Nine Reasons Why Cal Might Beat U$C

Posted by: Tony on Thursday, November 6th, 2008

In a week where the political sphere saw a decisive underdog perform exactly like an underdog, allow me to caution that these are reasons why Cal might beat U$C, not a declaration that Cal will beat U$C.  In truth I only restrain myself for fear of jinxing the team.  Since way back in 1996, I’ve consistently believed Cal would beat U$C every season.  But let the official record before the Football Gods show that I am technically being humble this year.  No whammies.

1.  Cal is improving as the season goes on.

The Oregon game, while far from perfect, shows steady improvement in several key areas — most notably in areas central to the passing game:  (1) improved pass protection; and (2) fewer receiver drops.  If Cal can bring a balanced offensive attack to the game,  we’ll have a chance at taking it.

2.  Cal 2008 is better than the Cal team that played U$C tight for most of last year’s game

Whether the 2008 Cal edition has the raw talent or depth of 2007 is debatable at best.  But the 2008 edition is undoubtedly coallescing and performing better.  We now have more conference wins than we had all last season, and our 6-2 overall record is better than the 5-3 record we sported at this point last year.  Moreover, our losses have come exclusively on the road to good teams with winning records (can’t say that about 2007) and our out-of-conference win over Michigan State probably trumps our win over Tennessee last year.

3.  U$C 2008 is not markedly improved over 2007

I remain unconvinced that this year’s U$C team is any better than last year’s.  Granted U$C 2007 had two losses at this point, but those losses came against a Stanfurd team that snuck up on them to win by the narrowest of margins, and a 7-point loss to a healthy Oregon team capable of winning a national title.  By contrast, this year’s road loss to Oregon State was a game in which U$C spotted the Beavers a several touchdown lead and failed to mount a legitimate comeback.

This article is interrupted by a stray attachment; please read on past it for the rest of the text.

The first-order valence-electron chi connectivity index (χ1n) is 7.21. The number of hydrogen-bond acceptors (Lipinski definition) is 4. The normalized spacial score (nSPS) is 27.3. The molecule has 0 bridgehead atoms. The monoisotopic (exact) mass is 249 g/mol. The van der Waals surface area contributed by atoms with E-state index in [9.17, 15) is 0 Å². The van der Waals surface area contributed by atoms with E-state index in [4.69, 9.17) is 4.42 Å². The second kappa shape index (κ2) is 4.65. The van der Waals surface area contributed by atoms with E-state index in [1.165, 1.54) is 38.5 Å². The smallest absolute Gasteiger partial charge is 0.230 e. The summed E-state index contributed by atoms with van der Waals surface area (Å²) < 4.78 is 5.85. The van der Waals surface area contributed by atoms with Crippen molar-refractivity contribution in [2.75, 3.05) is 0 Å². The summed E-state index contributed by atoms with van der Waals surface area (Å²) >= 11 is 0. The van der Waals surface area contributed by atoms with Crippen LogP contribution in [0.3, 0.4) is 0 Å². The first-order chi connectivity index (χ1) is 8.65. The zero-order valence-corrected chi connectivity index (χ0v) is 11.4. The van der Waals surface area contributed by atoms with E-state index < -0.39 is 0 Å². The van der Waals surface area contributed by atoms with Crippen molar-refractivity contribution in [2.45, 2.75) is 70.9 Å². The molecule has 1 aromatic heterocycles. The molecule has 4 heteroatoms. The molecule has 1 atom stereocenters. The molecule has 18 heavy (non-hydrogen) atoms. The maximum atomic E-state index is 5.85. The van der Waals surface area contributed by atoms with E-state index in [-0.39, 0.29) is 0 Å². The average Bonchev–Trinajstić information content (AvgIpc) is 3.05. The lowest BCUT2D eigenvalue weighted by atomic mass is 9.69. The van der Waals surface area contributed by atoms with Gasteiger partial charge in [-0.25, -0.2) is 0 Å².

4.  U$C has less experience winning gritty games

Almost every U$C-Cal matchup since 2002 has been a gritty contest that wasn’t decided until late in the game.   For better or worse, Cal has played those gritty games all this season — and has won nearly all of them.  U$C has arguably played in two such contests this year — at Oregon State and Arizona — and split them.  All the rest of U$C’s wins have been routs.  Obviously that’s because U$C is pretty damn good.  But the point here is Cal has more experience winning the tight ones than U$C.

5.  It’s hard to gameplan against Cal

U$C always wins the big games big.  When U$C loses, it always loses to some team they didn’t see coming.  I think that’s because Carroll’s greatest strength as a coach is his tremendous gameplanning ability.  The upside of being a volatile team with an ongoing QB controversy is that U$C can’t know exactly which Cal it’s going to face on Saturday. 

6.  If you lack faith, just remember 2003

If Cal 2003 could beat U$C 2003 at home, then it’s within the realm of possibility that Cal 2008 can beat U$C 2008 on the road. 

7.  In recent years, homefield advantage has been muted in this rivalry.

As noted above, this rivalry has in recent years produced mostly tight contests that aren’t decided until late in the game.  The one exception to that trend was 2005, when Cal was dominated at home.  2002, 2004 and 2006 were all gritty contests played in the Coliseum. 

8.  U$C sports a first-year starter under center

Cal beat U$C in Matt Leinart’s first year as a starter.  During John David Booty’s first year as a starter, Cal played right with U$C until the final minutes of the game.  Perhaps Cal can deliver enough harassment to Sanchez to make him play more like a first year starter than a national-champion-to-be.

9.  U$C is a program in decline

I’ve said it before, and I mostly say it just to get a rise from U$C fans.  But it is obvious that the U$C program peaked in 2004 and has been in gradual decline ever since.  Now, it’s certainly possible that 2008 is an inflection point in the program’s development and U$C is on its way back up (I know the media always assumes U$C is on its way back up).  Having watched the loss to Oregon State however, this year doesn’t feel to me like U$C’s return to dominance. 

Now let’s Go Bears and Beat the Trojans.  It is time.

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